Over 24 hours of travel, and we are finally in Denmark! The students were immediately picked up by their host families. Funny story… I looked up my host dad on LinkedIn and thought I had found the correct man, but when my host dad came to pick me up, I realized I had looked up the wrong person. I think he could tell I was shocked, which made things a bit awkward in the car. But he is a great man and makes some funny jokes which eased the tension.

After a much-needed shower and collapsing onto our beds, we were expected at the Circus at 8:30 am sharp! (No rest for the weary travelers).  The Circus is a beautiful building that had actually been a circus in the 19th century but is now used for events such as DIS orientation or music awards etc.

We were treated to a performance by an up and coming musician named Drew, and also received anecdotal stories about past students getting lost in the city. Once that had concluded, Professor Janning gave a walking tour around DIS. We saw our classroom, that famous street with all the colored buildings (Nørrebro) and the walking street.   Then we were given three hours for lunch.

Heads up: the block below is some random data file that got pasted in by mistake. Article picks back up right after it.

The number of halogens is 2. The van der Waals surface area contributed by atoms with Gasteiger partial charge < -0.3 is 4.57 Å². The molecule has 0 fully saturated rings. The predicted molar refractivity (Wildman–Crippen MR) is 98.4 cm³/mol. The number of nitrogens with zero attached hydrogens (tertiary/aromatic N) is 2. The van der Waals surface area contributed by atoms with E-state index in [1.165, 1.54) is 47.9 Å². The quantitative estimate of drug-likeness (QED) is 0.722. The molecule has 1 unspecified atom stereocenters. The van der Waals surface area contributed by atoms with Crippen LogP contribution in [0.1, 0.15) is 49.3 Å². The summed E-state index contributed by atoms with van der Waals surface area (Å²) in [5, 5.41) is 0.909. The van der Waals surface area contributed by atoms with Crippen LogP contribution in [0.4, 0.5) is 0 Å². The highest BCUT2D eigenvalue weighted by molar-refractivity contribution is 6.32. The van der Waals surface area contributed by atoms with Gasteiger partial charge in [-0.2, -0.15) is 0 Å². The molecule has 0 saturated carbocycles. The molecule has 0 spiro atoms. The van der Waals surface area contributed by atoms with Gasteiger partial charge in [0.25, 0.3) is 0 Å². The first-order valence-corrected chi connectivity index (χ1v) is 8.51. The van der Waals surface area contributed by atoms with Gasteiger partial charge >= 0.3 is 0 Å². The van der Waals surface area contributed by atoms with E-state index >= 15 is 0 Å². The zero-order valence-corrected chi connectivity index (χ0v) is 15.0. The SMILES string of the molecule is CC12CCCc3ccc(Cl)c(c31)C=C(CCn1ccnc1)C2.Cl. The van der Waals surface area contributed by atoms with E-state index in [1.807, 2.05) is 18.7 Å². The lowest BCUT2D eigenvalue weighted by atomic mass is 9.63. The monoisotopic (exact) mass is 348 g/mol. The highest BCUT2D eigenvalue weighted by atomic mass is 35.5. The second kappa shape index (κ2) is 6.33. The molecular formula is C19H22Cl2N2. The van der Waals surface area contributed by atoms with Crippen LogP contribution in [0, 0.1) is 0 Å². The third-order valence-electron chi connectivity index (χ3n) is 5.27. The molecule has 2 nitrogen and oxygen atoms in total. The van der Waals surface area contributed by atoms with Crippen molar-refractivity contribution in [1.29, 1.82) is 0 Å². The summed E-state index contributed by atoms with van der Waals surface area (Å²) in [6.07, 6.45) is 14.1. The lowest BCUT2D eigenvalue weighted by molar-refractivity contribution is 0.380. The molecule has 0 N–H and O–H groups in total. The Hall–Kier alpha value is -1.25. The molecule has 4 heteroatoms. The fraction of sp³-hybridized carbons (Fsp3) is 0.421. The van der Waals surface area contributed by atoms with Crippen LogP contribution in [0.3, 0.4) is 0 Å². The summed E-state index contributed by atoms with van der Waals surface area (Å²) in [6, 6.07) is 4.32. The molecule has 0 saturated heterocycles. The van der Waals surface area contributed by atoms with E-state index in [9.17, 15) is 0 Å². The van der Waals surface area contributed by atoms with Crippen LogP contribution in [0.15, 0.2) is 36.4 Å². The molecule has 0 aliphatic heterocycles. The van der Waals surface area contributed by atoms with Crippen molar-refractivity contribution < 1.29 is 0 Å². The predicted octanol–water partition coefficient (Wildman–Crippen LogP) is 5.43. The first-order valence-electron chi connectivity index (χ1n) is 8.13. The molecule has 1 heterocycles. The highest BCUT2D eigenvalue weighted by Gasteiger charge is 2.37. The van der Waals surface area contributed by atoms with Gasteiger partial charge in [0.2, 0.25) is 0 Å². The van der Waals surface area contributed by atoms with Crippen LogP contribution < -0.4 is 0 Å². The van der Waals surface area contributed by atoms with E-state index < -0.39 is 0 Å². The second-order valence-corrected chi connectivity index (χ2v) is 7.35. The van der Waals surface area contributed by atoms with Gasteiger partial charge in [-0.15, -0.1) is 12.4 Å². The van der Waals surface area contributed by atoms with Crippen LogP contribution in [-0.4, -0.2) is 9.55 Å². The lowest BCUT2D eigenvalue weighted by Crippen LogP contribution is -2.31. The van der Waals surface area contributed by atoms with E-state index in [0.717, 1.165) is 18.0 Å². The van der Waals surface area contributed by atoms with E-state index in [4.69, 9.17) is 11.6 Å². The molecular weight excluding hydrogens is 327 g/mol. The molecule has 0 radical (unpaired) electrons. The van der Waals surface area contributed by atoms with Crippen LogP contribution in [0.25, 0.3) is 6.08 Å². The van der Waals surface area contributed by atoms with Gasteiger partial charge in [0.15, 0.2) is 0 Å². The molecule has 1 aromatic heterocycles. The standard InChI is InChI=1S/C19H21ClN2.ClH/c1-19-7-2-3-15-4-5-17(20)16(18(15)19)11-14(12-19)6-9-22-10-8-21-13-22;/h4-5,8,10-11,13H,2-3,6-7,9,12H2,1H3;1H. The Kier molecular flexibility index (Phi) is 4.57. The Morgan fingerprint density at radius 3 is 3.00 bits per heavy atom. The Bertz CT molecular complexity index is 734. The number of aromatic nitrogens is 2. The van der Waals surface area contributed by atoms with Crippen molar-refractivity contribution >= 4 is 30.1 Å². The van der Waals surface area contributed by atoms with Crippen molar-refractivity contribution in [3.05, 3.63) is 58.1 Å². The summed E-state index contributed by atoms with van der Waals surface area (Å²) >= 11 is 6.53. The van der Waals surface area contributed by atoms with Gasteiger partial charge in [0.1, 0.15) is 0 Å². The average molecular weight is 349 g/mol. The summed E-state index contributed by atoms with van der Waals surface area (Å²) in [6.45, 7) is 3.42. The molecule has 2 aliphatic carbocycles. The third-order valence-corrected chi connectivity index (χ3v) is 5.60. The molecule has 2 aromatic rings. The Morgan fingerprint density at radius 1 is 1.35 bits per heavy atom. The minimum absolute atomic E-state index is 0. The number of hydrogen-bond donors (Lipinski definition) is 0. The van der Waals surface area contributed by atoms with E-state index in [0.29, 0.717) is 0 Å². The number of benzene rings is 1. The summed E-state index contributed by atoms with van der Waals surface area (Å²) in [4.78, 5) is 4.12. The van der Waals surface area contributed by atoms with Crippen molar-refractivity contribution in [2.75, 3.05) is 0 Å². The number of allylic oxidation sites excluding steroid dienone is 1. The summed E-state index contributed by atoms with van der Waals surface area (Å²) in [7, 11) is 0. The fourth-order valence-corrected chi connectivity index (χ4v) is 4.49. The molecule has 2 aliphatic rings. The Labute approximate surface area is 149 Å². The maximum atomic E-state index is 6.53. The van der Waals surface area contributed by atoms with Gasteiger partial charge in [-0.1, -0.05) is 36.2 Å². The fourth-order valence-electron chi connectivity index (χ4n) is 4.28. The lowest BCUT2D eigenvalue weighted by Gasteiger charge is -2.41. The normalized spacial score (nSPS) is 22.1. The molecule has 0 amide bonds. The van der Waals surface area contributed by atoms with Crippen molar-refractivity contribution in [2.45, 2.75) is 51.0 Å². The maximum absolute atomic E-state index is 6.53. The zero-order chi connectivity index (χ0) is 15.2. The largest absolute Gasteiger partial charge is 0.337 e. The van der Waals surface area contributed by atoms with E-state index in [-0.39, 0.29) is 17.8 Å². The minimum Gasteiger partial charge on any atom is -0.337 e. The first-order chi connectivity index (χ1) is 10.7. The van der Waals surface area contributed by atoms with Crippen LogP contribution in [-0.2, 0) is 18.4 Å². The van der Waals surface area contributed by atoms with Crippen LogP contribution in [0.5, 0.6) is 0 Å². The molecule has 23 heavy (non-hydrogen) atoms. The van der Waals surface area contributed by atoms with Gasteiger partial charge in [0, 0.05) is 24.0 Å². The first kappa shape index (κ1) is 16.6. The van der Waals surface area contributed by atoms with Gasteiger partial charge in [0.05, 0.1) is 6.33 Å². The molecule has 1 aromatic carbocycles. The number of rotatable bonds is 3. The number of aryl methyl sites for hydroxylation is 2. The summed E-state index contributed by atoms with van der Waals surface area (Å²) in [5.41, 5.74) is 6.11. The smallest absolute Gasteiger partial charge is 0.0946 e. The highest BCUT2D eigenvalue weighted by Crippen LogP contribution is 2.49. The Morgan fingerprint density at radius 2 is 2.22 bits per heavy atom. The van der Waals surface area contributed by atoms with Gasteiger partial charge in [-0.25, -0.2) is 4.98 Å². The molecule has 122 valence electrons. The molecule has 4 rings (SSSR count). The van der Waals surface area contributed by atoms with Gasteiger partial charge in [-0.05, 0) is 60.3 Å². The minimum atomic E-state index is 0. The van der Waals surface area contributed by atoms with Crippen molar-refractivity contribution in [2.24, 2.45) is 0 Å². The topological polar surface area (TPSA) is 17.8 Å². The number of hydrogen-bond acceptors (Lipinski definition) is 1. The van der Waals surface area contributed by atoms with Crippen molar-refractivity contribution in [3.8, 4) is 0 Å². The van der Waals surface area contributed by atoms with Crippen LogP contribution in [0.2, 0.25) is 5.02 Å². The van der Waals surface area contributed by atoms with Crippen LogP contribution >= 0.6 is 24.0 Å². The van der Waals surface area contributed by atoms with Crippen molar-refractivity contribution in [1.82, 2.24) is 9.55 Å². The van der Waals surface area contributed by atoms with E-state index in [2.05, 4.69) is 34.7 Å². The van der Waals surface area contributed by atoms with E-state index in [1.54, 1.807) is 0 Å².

After we were sent on our way home. I had a difficult time navigating the public transportation system, but after a good hour, I had finally made it home only to find that the key access to the house was having some difficulties. But I managed to get in, and then I was lucky enough to see my host sister’s soccer game! Her team won two to zero, which was quite the upset against the other team. It is funny and reassuring to know that Denmark parents act just the same as American parents when their children are in sports.

At dinner, my host sister asked me the dreaded question of if I could say “Rødgrød med Fløde” which is a Danish tongue twister because it has a lot of difficult sounds for non-Danish speakers to pronounce. Here is a video of people pronouncing it. Give it a try! Kyle is signing off and going to bed, good night!